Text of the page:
Purchase this article with an account.
Sieu K. Khuu, Joanna C. Kidd, David R. Badcock; The influence of spatial orientation on the perceived path of visual saltatory motion. Journal of Vision 2011;11(9):5. doi: 10.1167/11.9.5.
Download citation file:
© ARVO (1962-2015); The Authors (2016-present)
Visual saltation is the illusory mislocalization that occurs when multiple elements are rapidly presented to two peripheral locations; mislocalized elements appear to fill in the intermediate space. We investigated the influence of element orientation on the path of illusory saltatory motion. Experiment 1 showed that congruence in element orientation at the two locations (horizontal–horizontal or vertical–vertical) produced rectilinear saltation, while incongruent orientations (vertical–horizontal or horizontal–vertical) elicited curvilinear saltation consistent with rigid rotation around a common point. In curvilinear saltation, mislocalized elements were perceived with an intermediate orientation. Experiment 2 showed that the perceived shape of the motion path was directly dependent on the salience of orientation information. In Experiment 3, we showed that the circular path of curvilinear saltation (induced by orientation incongruence) is altered by background motion (wedge-shaped regions of inward and outward moving dots) that overlaps only with the inter-element space. An ellipsoid path, where the major axis corresponds to the mislocalized element overlapping with outward motion and the minor axis corresponds to the mislocalized element overlapping with inward motion, is produced. These findings reveal that the interpretation of visual saltation arises from high-level computations in which the percept is derived through an interaction of form and motion.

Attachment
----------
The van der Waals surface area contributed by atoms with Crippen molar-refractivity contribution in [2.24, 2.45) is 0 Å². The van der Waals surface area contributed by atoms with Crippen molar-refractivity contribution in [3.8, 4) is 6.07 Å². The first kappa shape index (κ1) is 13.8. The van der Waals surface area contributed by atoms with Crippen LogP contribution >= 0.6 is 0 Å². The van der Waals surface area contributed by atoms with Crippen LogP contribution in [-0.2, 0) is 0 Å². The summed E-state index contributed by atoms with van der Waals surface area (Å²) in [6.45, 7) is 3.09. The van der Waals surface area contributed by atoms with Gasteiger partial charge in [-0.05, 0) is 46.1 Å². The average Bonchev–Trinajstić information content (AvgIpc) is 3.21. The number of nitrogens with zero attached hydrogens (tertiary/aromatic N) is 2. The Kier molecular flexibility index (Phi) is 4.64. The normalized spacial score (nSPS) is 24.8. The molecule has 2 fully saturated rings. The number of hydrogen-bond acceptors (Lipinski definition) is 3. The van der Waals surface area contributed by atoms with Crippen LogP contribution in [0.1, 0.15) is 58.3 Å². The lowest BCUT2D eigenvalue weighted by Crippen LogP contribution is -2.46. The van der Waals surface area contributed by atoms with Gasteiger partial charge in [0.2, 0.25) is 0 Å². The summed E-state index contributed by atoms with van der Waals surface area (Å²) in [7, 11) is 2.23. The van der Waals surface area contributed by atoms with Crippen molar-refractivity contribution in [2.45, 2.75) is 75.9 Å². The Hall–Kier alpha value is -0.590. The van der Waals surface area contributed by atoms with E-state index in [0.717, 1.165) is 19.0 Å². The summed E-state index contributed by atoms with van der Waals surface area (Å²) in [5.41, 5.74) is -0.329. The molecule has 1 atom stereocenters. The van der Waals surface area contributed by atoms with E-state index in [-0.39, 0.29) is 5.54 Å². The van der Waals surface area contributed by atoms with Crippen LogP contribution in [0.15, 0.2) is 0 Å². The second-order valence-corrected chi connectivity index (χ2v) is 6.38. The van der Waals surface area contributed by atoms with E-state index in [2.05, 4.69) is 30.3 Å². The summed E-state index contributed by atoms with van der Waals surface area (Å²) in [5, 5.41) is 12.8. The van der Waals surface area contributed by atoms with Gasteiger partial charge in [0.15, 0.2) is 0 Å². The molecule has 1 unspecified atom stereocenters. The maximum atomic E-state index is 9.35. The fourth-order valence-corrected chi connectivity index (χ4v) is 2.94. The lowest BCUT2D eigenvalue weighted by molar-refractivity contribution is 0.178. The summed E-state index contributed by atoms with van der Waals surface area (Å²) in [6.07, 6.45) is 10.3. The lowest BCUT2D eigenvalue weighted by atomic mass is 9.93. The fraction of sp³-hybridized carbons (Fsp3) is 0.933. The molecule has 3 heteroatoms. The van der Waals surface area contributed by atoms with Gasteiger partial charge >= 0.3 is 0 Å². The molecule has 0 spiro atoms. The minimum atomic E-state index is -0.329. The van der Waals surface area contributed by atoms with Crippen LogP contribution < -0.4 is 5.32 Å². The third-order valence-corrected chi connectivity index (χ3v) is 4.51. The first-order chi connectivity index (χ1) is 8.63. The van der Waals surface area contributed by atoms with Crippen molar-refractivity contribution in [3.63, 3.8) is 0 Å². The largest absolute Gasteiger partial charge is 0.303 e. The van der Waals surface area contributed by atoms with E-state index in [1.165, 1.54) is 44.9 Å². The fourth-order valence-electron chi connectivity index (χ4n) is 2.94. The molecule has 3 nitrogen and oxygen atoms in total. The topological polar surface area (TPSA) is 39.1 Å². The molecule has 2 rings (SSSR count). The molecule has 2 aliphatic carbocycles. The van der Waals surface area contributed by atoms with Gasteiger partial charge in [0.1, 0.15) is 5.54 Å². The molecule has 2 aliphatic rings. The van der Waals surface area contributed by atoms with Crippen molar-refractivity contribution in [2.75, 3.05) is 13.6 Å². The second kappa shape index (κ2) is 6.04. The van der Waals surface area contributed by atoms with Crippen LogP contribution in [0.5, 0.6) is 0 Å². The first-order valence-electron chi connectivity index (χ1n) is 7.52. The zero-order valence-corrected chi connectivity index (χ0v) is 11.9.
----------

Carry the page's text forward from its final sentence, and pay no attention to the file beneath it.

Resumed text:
This PDF is available to Subscribers Only